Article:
But is it art, luvviee?
Did Damien Hirst put half a fly in my wine?
"So, is it art?"
That was one of the questions rattling round London's Arndean Gallery last night - together with others such as "where's the red wine?" and "what's in this canapé exactly?"
Posing the question was Phil Cross, Microsoft marketing manager and UK head man for TechNet - aka cuddling up to developers. The "it" in question was the sort of graphics that gets used increasingly to try and portray the ebbs and follows of much of what IT vendors produce - from program logic to global systems architectures.
Microsoft has taken it into its head that here is, like the Imagine Cup, a good opportunity to offer a prize for something. This time it was for the most elegant, informative diagram or schematic.
OK, so it was arguably no more than an interesting piece of nonsense with which to while away a summer's evening, but it did actually raise an interesting point. Art and symbology have gone hand in hand since the first cave paintings indicated Bison could be caught "here". The art of a few hundred years ago was loaded with symbolic indications to real meaning. So, is the increasingly complex symbolic representation of incredibly complex subjects mark the start of something new?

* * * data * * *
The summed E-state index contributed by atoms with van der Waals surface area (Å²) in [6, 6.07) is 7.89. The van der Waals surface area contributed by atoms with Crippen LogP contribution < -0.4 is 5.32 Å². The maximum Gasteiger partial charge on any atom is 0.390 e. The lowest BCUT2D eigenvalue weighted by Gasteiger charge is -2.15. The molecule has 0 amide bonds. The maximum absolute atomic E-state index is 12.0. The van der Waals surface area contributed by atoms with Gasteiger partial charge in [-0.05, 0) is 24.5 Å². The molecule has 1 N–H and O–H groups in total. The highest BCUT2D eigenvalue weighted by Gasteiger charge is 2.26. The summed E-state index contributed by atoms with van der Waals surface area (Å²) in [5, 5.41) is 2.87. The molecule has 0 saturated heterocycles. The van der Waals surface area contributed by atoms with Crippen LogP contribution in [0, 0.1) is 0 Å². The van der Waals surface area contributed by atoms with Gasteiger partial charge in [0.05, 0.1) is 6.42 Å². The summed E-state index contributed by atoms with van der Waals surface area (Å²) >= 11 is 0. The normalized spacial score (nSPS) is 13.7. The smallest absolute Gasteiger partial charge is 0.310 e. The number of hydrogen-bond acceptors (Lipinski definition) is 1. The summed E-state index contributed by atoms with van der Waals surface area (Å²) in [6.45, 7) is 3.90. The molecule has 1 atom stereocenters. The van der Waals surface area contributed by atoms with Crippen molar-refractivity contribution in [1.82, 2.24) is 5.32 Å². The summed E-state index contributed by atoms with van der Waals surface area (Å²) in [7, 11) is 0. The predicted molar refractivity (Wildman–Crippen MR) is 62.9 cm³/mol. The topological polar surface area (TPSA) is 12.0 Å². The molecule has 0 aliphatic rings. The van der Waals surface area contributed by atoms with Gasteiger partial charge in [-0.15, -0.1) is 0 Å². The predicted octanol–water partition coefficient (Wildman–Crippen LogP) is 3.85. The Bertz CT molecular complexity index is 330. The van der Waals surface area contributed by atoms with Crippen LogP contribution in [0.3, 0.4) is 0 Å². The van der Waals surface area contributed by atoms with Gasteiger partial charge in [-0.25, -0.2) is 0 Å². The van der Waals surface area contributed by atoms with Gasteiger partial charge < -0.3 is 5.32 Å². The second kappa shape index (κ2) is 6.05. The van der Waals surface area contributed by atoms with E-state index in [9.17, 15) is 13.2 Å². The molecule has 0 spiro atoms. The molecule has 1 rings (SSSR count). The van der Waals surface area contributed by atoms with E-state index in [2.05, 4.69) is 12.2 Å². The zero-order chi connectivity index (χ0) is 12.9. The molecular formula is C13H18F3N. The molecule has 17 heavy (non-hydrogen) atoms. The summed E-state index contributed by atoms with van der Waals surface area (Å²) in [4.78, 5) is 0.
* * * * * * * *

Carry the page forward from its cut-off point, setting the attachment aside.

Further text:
It did occur to me that they could indeed be the modern equivalent of cave paintings, the figurative equivalent of a verbal "ugh!!". And if that is the case, do they represent a genuinely new form of communication that will grow in richness and subtlety? It is certainly true that the old saying, "a picture is worth a thousand words", can be re-written as "a single page systems architecture diagram is worth a whole bloody book, and then some".
In short, are the winners of the DesignIT awards (Kerry Hoskin for Remote Telemetry Data Collection; and Tim Oldham, who won the DesignIT for a Charity category with Multimedia Distribution for Students with Autism) thought leaders in a whole now form of communication? If so, anyone care to draw where it will lead?
As for the "art" question, it is fair to observe that the punters missed a real bargain. I put my Intel Developer Forum shoulder bag in the gallery window with a mere £175,000 price tag on it, but strangely got no takers - they're all philistines in London, you know. ®
Sponsored: Today’s most dangerous security threats